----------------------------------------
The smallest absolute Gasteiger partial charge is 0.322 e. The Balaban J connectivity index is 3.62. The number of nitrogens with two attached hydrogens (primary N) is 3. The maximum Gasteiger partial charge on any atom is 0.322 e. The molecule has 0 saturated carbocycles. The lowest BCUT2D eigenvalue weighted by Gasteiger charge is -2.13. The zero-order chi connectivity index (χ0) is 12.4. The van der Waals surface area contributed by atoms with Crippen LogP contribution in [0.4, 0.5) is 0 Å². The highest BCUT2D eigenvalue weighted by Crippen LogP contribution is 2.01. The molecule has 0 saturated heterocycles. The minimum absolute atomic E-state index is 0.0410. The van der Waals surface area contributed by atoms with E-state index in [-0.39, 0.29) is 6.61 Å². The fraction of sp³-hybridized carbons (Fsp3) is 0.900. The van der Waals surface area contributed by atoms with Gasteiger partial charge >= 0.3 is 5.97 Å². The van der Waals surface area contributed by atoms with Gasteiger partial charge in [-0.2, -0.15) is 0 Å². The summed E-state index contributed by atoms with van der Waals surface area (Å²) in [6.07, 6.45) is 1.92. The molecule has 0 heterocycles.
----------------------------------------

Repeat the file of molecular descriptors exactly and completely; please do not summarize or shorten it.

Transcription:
The smallest absolute Gasteiger partial charge is 0.322 e. The Balaban J connectivity index is 3.62. The number of nitrogens with two attached hydrogens (primary N) is 3. The maximum Gasteiger partial charge on any atom is 0.322 e. The molecule has 0 saturated carbocycles. The lowest BCUT2D eigenvalue weighted by Gasteiger charge is -2.13. The zero-order chi connectivity index (χ0) is 12.4. The van der Waals surface area contributed by atoms with Crippen LogP contribution in [0.4, 0.5) is 0 Å². The highest BCUT2D eigenvalue weighted by Crippen LogP contribution is 2.01. The molecule has 0 saturated heterocycles. The minimum absolute atomic E-state index is 0.0410. The van der Waals surface area contributed by atoms with E-state index in [-0.39, 0.29) is 6.61 Å². The fraction of sp³-hybridized carbons (Fsp3) is 0.900. The van der Waals surface area contributed by atoms with Gasteiger partial charge >= 0.3 is 5.97 Å². The van der Waals surface area contributed by atoms with Gasteiger partial charge in [-0.2, -0.15) is 0 Å². The summed E-state index contributed by atoms with van der Waals surface area (Å²) in [6.07, 6.45) is 1.92. The molecule has 0 heterocycles.